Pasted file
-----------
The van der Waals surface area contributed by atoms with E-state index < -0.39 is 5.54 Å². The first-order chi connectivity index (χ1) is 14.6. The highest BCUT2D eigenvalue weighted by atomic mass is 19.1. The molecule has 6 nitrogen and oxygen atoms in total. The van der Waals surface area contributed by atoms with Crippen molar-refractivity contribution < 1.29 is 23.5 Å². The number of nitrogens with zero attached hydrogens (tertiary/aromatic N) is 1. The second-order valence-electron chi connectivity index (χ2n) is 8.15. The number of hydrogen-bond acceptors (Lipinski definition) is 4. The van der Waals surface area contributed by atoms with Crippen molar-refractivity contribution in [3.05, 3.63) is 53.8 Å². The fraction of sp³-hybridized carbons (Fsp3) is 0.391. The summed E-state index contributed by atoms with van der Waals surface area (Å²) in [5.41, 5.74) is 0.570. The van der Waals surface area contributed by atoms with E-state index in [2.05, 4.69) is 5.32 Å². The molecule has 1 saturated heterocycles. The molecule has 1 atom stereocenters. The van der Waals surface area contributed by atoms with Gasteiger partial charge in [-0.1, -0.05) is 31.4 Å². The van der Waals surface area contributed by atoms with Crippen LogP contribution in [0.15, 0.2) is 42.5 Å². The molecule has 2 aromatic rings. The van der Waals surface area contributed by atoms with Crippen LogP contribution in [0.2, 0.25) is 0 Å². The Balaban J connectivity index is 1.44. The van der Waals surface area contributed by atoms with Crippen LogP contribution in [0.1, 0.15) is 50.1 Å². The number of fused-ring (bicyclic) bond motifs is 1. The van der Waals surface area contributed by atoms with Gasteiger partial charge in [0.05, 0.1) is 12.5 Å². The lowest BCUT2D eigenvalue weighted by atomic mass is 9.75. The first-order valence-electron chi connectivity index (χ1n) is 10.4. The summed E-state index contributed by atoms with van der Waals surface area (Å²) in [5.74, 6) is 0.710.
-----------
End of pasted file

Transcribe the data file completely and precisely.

The van der Waals surface area contributed by atoms with E-state index < -0.39 is 5.54 Å². The first-order chi connectivity index (χ1) is 14.6. The highest BCUT2D eigenvalue weighted by atomic mass is 19.1. The molecule has 6 nitrogen and oxygen atoms in total. The van der Waals surface area contributed by atoms with Crippen molar-refractivity contribution < 1.29 is 23.5 Å². The number of nitrogens with zero attached hydrogens (tertiary/aromatic N) is 1. The second-order valence-electron chi connectivity index (χ2n) is 8.15. The number of hydrogen-bond acceptors (Lipinski definition) is 4. The van der Waals surface area contributed by atoms with Crippen molar-refractivity contribution in [3.05, 3.63) is 53.8 Å². The fraction of sp³-hybridized carbons (Fsp3) is 0.391. The summed E-state index contributed by atoms with van der Waals surface area (Å²) in [5.41, 5.74) is 0.570. The van der Waals surface area contributed by atoms with E-state index in [2.05, 4.69) is 5.32 Å². The molecule has 1 saturated heterocycles. The molecule has 1 atom stereocenters. The van der Waals surface area contributed by atoms with Gasteiger partial charge in [-0.1, -0.05) is 31.4 Å². The van der Waals surface area contributed by atoms with Crippen LogP contribution in [0.15, 0.2) is 42.5 Å². The molecule has 2 aromatic rings. The van der Waals surface area contributed by atoms with Crippen LogP contribution in [0.2, 0.25) is 0 Å². The Balaban J connectivity index is 1.44. The van der Waals surface area contributed by atoms with Crippen LogP contribution in [0.1, 0.15) is 50.1 Å². The number of fused-ring (bicyclic) bond motifs is 1. The van der Waals surface area contributed by atoms with Gasteiger partial charge in [0.05, 0.1) is 12.5 Å². The lowest BCUT2D eigenvalue weighted by atomic mass is 9.75. The first-order valence-electron chi connectivity index (χ1n) is 10.4. The summed E-state index contributed by atoms with van der Waals surface area (Å²) in [5.74, 6) is 0.710.